I made each one of these by hand and by that I mean I did not subcontract them to a factory or pay some guy to make them for me.” – H.C. Westermann, inscription on “30 Dustpans”, 1972
Maccarone Gallery is pleased to present, Wood, an exhibition exploring “wood” as artistic medium. The array of sculptural objects comes from gallery artists implementing this simple material, maintaining a reverence for Modernism’s belief in all-natural aesthetics. Embarking on medium as exhibition catalyst, all the works on display evoke the history of wood-as-material – contemplating its function, its role within the domestic, its characteristics as the statuary, its universal use as a mode of survival.
Surely the utilization of wood in history and contemporary practice is rather ubiquitous. Yet the artists here reveal a visual vocabulary wrought with poetics for this material, and their shared earnestness leaves them no alternative but to confront the ironies of formalism head-on. By choosing wood they relish all that it encompasses, specifically meticulous craftsmanship and the innate beauty found in the everyday. Hobbyists at home, carpenters in shops, loggers in the forest, builders on the job, artists in the studio – in technique they are not very different, wood is THE raw material of the everyman, by very definition assigned an organic higher power.
Wood can be shaved, chopped, molded, carved—or merely left alone. The choice of found wood, the materially old and worn washed-up along shore or usurped from the wilderness, illustrates a concentration on the forms and ideas in culture that re-surface time and again, suggesting a broader examination of the meaning of survival. Once-living trees now as sculptural conceit further constituent the concept of regeneration – the tree in itself being a haunting emblem for the passage of time. Via the use of wood as art object comes an acknowledgment of the vulnerability of all things.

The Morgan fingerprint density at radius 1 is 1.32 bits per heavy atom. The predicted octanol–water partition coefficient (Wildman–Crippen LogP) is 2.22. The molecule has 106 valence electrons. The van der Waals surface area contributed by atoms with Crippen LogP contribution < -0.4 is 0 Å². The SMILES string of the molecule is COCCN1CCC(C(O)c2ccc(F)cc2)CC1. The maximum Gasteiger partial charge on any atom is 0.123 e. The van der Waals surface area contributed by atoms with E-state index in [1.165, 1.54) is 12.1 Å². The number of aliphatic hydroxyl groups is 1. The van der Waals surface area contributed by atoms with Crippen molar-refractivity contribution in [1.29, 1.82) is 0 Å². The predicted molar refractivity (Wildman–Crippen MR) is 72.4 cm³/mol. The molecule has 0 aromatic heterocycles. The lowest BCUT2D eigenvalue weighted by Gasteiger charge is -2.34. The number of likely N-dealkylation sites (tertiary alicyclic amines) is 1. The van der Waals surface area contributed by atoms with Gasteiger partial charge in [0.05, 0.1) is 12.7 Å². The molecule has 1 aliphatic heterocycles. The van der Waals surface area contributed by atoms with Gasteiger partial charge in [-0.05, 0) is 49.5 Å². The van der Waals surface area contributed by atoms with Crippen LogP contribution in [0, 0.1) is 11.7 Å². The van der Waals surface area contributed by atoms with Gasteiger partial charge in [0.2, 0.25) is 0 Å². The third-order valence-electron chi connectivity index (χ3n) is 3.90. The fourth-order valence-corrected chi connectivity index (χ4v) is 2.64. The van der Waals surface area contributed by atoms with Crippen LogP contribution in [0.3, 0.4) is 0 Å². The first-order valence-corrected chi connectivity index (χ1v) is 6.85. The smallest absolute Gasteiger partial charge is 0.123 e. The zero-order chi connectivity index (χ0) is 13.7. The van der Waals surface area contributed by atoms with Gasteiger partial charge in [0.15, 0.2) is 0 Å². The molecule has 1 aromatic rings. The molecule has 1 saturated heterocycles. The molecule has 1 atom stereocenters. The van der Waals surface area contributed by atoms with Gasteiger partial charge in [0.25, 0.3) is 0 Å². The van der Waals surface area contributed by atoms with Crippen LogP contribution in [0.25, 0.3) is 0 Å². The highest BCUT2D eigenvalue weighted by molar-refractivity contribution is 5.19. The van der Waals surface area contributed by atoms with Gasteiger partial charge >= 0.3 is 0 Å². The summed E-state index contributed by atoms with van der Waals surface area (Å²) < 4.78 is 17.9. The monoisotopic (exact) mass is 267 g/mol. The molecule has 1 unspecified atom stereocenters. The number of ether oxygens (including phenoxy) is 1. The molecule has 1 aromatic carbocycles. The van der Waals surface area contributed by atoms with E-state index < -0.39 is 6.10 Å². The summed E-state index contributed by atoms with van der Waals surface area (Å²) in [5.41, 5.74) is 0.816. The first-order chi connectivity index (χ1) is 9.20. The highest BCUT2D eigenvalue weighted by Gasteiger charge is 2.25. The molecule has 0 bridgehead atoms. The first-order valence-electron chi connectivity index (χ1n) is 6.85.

Certain works in this exhibition contemplate wood’s function as shelter and as element of support, and in other instances as an element of intrusion, proposing a paradoxical dialogue around its inherent principles. Other instances present meditation on design practices and an investigation of culture’s emphasis on decorative motif and industrial-fabricated forms of the medium. Wood is further utilized as allegory of past sculptural conventions, specifically the late 20th century’s romanticization of the unlimited availability of natural resources as raw material, as well as the post-modern idealization of monumental sculptural produced by immense industrial means, when mass-production began to dominate culture-at-large.
Merging together to create the effect of a ghost-town tableau, these objects achieve the impression of relics from another place, given new life via the gesture of presentation. An emphasis on the purity of utilizing the easily-attainable is a constant philosophical imperative. Wood as an exhibition champions a belief in the powers of redemption – how maintaining complete faith in the integrity and beauty of material gives a kind of moral urgency to the object. With these artworks, in this particular time of economic and cultural water-treading, we are reminded that inventiveness is a strategy to survival in itself.
PARTICIPATING ARTISTS: Carol Bove, David Lamelas, Corey McCorkle, Oscar Tuazon and Eli Hansen.